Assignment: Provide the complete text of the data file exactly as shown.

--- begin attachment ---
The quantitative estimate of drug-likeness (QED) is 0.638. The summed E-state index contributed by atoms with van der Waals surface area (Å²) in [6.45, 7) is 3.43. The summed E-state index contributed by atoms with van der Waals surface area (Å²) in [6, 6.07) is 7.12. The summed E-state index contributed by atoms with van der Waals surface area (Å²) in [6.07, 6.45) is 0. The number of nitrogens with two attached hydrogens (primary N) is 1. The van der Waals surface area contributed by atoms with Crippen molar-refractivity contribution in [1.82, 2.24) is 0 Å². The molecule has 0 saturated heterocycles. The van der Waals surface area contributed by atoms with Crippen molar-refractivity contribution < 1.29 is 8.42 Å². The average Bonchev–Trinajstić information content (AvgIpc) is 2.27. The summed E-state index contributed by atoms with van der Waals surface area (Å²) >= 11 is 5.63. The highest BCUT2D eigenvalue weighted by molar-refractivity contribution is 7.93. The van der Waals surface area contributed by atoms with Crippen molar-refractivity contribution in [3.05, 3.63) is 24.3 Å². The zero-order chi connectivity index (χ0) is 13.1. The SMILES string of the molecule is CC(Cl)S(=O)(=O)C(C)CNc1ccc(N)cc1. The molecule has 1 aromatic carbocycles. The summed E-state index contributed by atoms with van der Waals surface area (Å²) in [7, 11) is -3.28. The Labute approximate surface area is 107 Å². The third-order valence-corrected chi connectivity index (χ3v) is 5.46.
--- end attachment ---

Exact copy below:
The quantitative estimate of drug-likeness (QED) is 0.638. The summed E-state index contributed by atoms with van der Waals surface area (Å²) in [6.45, 7) is 3.43. The summed E-state index contributed by atoms with van der Waals surface area (Å²) in [6, 6.07) is 7.12. The summed E-state index contributed by atoms with van der Waals surface area (Å²) in [6.07, 6.45) is 0. The number of nitrogens with two attached hydrogens (primary N) is 1. The van der Waals surface area contributed by atoms with Crippen molar-refractivity contribution in [1.82, 2.24) is 0 Å². The molecule has 0 saturated heterocycles. The van der Waals surface area contributed by atoms with Crippen molar-refractivity contribution < 1.29 is 8.42 Å². The average Bonchev–Trinajstić information content (AvgIpc) is 2.27. The summed E-state index contributed by atoms with van der Waals surface area (Å²) >= 11 is 5.63. The highest BCUT2D eigenvalue weighted by molar-refractivity contribution is 7.93. The van der Waals surface area contributed by atoms with Crippen molar-refractivity contribution in [3.05, 3.63) is 24.3 Å². The zero-order chi connectivity index (χ0) is 13.1. The SMILES string of the molecule is CC(Cl)S(=O)(=O)C(C)CNc1ccc(N)cc1. The molecule has 1 aromatic carbocycles. The summed E-state index contributed by atoms with van der Waals surface area (Å²) in [7, 11) is -3.28. The Labute approximate surface area is 107 Å². The third-order valence-corrected chi connectivity index (χ3v) is 5.46.